AC360° Associate Producer
Tonight we’re taking a close look at the state of women in America right now. A new study launched by Time and A Woman’s Nation (Maria Shriver’s organization) measures how much has changed for the modern American woman. By the end of the year, the majority of workers in the U.S. will be women – according to the report.
Anderson will talk to a panel of dynamic women who will focus on topics such as gender equality, relationships, parenting, economic gains and women in the workplace. Is the battle of the sexes over? And is marriage more important to men than to women? Twenty-three percent of women believe that men still have it better in life than women do; 12 percent of men strongly agree. What do you think?
We’re also following the latest out of Afghanistan today. The U.N.-backed commission charged with investigating fraud in Afghanistan's recent presidential election Monday invalidated ballots from more than 200 polling stations.However, it is still unclear if a presidential run-off will take place.
Sen. John Kerry, who is the chairman of the Senate Foreign Relations Committee, arrived in Kabul after visiting Islamabad, Pakistan, earlier today. He’s apparently there to consult and discuss the next steps for the elections. Kerry is urging President Barack Obama not to send more troops to Afghanistan before the results of the election are clear. Do you think Kerry will help the situation?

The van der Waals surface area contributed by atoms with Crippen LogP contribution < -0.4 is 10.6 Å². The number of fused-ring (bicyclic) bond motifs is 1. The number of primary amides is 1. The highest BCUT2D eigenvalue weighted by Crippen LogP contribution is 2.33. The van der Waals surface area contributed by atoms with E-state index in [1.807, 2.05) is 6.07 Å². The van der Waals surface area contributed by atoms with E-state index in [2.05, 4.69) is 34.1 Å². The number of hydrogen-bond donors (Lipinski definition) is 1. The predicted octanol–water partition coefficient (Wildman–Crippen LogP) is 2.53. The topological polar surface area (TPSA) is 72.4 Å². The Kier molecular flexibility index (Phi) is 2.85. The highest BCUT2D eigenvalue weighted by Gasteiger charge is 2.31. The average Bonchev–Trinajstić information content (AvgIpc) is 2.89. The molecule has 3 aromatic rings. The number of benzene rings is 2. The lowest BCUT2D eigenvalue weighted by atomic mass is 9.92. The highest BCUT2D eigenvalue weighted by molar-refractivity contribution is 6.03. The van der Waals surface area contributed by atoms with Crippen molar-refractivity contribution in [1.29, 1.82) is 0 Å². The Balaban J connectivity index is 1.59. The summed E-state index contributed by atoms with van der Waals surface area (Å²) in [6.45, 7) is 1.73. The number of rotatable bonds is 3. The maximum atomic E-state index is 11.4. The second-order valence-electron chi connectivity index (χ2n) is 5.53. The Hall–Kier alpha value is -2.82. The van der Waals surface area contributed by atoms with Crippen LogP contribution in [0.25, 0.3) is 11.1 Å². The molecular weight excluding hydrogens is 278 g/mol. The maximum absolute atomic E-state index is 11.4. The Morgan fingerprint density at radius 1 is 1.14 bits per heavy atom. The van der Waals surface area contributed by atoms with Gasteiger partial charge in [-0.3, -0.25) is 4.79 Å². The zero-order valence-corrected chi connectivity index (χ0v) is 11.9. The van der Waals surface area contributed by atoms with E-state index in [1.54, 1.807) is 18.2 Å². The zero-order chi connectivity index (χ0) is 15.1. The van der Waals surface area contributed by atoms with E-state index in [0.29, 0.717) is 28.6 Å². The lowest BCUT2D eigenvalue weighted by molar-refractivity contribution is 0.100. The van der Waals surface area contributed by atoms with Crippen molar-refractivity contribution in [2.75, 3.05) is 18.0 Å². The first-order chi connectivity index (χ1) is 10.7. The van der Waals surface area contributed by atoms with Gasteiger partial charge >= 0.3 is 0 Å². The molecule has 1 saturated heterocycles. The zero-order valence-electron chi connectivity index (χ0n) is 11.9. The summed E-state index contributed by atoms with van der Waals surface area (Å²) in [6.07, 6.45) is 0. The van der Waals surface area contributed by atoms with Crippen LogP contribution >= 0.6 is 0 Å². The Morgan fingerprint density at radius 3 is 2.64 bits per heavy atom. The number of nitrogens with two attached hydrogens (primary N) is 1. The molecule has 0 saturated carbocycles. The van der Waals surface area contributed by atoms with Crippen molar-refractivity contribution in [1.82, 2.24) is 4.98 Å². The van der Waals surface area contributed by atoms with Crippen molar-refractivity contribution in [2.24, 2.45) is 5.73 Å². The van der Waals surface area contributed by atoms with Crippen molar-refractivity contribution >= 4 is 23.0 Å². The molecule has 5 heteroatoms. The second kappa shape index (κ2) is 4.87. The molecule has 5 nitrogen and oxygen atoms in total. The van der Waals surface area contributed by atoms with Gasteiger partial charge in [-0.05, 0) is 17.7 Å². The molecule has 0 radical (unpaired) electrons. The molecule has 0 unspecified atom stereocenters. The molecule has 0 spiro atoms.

And the balloon-boy story becomes more bizarre by the day, doesn’t it? It was all a hoax and the parents of six-year-old Falcon Heene could be in loads of trouble. Larimer County, Colorado, Sheriff Jim Alderden says the boy's parents knew he wasn't on a balloon that floated for more than two hours last week, captivating the world's attention. Will felony charges be filed? And is ‘making it big’ on reality TV shows worth it? Is this story really about America’s obsession with reality TV and 15-seconds of fame?
And in a departure from the policy of the Bush administration, the Obama administration will not seek to arrest medical marijuana users and suppliers as long as they conform to state laws, under new policy guidelines to be sent to federal prosecutors today. Justice department officials say prosecutors will be told it is not a good use of their time to arrest people who use or provide medical marijuana in compliance with state laws. Fourteen states allow some use of marijuana for medical purposes.
What else are you following today? Let us know and see you at 10 p.m. ET!
Anderson Cooper goes beyond the headlines to tell stories from many points of view, so you can make up your own mind about the news. Tune in weeknights at 8 and 10 ET on CNN.
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